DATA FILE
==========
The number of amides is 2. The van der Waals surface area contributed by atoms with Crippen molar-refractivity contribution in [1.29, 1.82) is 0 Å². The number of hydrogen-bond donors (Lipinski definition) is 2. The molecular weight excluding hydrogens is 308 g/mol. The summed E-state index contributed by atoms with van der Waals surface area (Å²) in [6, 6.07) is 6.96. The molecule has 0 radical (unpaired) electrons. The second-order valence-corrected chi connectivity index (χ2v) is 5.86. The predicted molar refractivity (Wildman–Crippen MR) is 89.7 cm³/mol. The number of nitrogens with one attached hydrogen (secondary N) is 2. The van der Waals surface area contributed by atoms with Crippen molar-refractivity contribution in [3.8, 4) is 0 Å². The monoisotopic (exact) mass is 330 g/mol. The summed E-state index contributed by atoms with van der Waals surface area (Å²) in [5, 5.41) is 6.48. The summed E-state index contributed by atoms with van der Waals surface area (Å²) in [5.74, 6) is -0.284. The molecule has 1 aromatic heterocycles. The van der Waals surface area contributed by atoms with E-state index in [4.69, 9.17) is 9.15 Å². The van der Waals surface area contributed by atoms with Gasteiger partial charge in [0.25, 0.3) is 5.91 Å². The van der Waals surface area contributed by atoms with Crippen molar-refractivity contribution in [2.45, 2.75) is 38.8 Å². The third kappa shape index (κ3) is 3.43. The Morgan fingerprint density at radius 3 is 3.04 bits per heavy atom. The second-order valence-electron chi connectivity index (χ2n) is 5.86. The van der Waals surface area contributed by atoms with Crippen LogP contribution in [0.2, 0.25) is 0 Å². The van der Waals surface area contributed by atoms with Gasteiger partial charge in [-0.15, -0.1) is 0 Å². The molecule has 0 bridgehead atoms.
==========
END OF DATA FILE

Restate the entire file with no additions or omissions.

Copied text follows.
The number of amides is 2. The van der Waals surface area contributed by atoms with Crippen molar-refractivity contribution in [1.29, 1.82) is 0 Å². The number of hydrogen-bond donors (Lipinski definition) is 2. The molecular weight excluding hydrogens is 308 g/mol. The summed E-state index contributed by atoms with van der Waals surface area (Å²) in [6, 6.07) is 6.96. The molecule has 0 radical (unpaired) electrons. The second-order valence-corrected chi connectivity index (χ2v) is 5.86. The predicted molar refractivity (Wildman–Crippen MR) is 89.7 cm³/mol. The number of nitrogens with one attached hydrogen (secondary N) is 2. The van der Waals surface area contributed by atoms with Crippen molar-refractivity contribution in [3.8, 4) is 0 Å². The monoisotopic (exact) mass is 330 g/mol. The summed E-state index contributed by atoms with van der Waals surface area (Å²) in [5, 5.41) is 6.48. The summed E-state index contributed by atoms with van der Waals surface area (Å²) in [5.74, 6) is -0.284. The molecule has 1 aromatic heterocycles. The van der Waals surface area contributed by atoms with E-state index in [4.69, 9.17) is 9.15 Å². The van der Waals surface area contributed by atoms with Gasteiger partial charge in [0.25, 0.3) is 5.91 Å². The van der Waals surface area contributed by atoms with Crippen molar-refractivity contribution in [2.45, 2.75) is 38.8 Å². The third kappa shape index (κ3) is 3.43. The Morgan fingerprint density at radius 3 is 3.04 bits per heavy atom. The second-order valence-electron chi connectivity index (χ2n) is 5.86. The van der Waals surface area contributed by atoms with Crippen LogP contribution in [0.2, 0.25) is 0 Å². The van der Waals surface area contributed by atoms with Gasteiger partial charge in [-0.15, -0.1) is 0 Å². The molecule has 0 bridgehead atoms.